Lawsuit against WSIB ‘a landmark ruling,’ Injured Workers Group

MANITOULIN—The local president of the Manitoulin-North Shore Injured Workers Group (MNSIWG) calls a class action suit being launched (and having been given the go ahead by a court of appeal) against the Workplace Safety and Insurance Board (WSIB) a landmark ruling. The lawsuit claiming unfair benefit cuts imposed on a Brampton man could potentially impact hundreds of workers allegedly denied “full extent of benefits to which they were entitled.”

“I understand the concept of this and it’s a landmark decision that it’s been given the go ahead to proceed in court,” stated Gary Hrytsak, president of the MNSIWG, last Friday. “This has always been what was supposed to be the premise—that when workers are injured on the job they should be compensated and helped out—but there have been all kinds of barriers put in front of them when they are seeking compensation and just payments. This was the basis for the Workers Compensation Board Act, that this support would be in place, and that these employees would not sue their employers.”

“The principles were adopted and this support was to be in place and the 1915 Workers Compensation Act dropped the right to sue employers,” said Mr. Hrytsak. However, things have changed since 1985 and the WSIB Board is a CEO-general manager-industry-run organization. “It’s like the fox looking after the chicken coop.”

“The board stepped outside the bounds of the Workers Compensation Board. They became WSIB and started to work against workers. It is totally improper and one thing, for instance, that has happened is the WSIB denies injured workers claims and benefits by indicating the employee had a pre-existing injury, even though these injuries and claims were made as employees who were injured in the workplace,” explained Mr. Hrytsak.

“By doing that they denied people the opportunity of there being fairness in the system,” said Mr. Hrytsak. “But it appears through the suit filed by Toronto lawyer Richard Fink, on behalf of a client (that was ruled on by a court of appeal judge), the WSIB is showing cracks, and these cracks will get bigger and bigger.”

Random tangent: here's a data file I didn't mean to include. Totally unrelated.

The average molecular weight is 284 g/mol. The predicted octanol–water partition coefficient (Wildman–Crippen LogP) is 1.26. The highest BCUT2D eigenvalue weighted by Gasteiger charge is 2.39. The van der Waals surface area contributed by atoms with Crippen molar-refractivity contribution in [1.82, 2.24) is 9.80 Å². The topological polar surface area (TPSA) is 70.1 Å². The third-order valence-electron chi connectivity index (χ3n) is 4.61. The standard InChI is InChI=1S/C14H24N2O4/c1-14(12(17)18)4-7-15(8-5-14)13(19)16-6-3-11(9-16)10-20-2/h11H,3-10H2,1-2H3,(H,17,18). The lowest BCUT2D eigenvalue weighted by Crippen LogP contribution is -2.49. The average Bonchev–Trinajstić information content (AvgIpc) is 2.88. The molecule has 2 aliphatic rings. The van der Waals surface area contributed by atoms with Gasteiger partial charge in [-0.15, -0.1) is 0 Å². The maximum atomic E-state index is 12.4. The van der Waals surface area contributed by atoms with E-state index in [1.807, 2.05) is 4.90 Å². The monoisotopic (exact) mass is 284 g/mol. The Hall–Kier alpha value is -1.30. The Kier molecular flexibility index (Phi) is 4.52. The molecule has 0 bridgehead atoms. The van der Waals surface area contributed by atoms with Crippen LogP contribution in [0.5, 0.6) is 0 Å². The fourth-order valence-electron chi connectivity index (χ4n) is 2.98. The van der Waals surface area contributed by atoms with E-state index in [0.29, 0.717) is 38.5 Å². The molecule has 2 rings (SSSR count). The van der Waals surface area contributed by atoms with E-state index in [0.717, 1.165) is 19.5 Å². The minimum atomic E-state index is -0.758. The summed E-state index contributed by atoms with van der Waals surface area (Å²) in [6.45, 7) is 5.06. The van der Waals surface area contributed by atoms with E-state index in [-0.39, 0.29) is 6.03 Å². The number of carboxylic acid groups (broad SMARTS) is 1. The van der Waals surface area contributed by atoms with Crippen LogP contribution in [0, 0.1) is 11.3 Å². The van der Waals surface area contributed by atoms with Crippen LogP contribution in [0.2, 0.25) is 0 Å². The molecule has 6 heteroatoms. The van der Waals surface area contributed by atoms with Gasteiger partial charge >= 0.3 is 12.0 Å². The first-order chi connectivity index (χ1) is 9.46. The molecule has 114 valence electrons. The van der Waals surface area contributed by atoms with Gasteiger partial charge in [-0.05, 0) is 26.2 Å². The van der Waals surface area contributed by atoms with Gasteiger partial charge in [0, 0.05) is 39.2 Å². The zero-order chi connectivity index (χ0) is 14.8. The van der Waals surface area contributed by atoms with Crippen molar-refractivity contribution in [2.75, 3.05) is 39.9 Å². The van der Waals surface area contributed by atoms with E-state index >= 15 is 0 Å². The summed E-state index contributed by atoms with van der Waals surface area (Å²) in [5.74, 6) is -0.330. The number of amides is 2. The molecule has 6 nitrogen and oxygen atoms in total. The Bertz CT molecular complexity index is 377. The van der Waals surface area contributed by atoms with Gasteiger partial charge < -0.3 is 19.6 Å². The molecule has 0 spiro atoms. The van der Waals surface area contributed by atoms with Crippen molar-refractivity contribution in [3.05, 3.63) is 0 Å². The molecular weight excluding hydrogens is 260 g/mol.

As reported in the February 14, edition of the Toronto Star, a class action lawsuit alleging Ontario  injured workers had their benefits wrongly slashed has been granted permission to proceed, after the province’s compensation board sought unsuccessfully to block the case.

The suit filed by Toronto lawyer Richard Fink against the WSIB could impact hundreds of workers. It argues accident victims between 2012 and 2014 were “denied the full extent of benefits to which they were entitled,” as a result of “misfeasance in public office” and “negligence” at the board, the Star reported. The class action was originally quashed two years ago by a Superior court judge, who said WSIB compensation decisions were “beyond court challenge.” But in a reversal issued last week, the Court of Appeal ruled it could go ahead.

The Star reported those allegations include that the WSIB sought to unfairly cut costs through a “secret policy” to “aggressively reduce” the lump sums awarded to workers with permanent injuries sustained in workplace accidents. The policy suggested benefits could be slashed by blaming at least some of a worker’s injury on a pre-existing condition—even if that condition had never shown any symptoms before the workplace accident, according to the lawsuit.

The representative plaintiff is former Brampton sewer worker Pietro Castrillo, who permanently damaged his shoulder at work in 2011. He was awarded a lump sum of around $3,000 but the WSIB subsequently cut the amount in half because it claimed he suffered from osteoarthritis in the injured shoulder, the Star reported. However, he has never experienced any of these symptoms and appealed the board’s decision and won. He then pursued a class action lawsuit.

“Lets hope all of  these leads to a Royal Commission investigation to decide what the board’s rights and methods are and should be,” stated Mr. Hrytsak. “It is certainly going to be interesting.”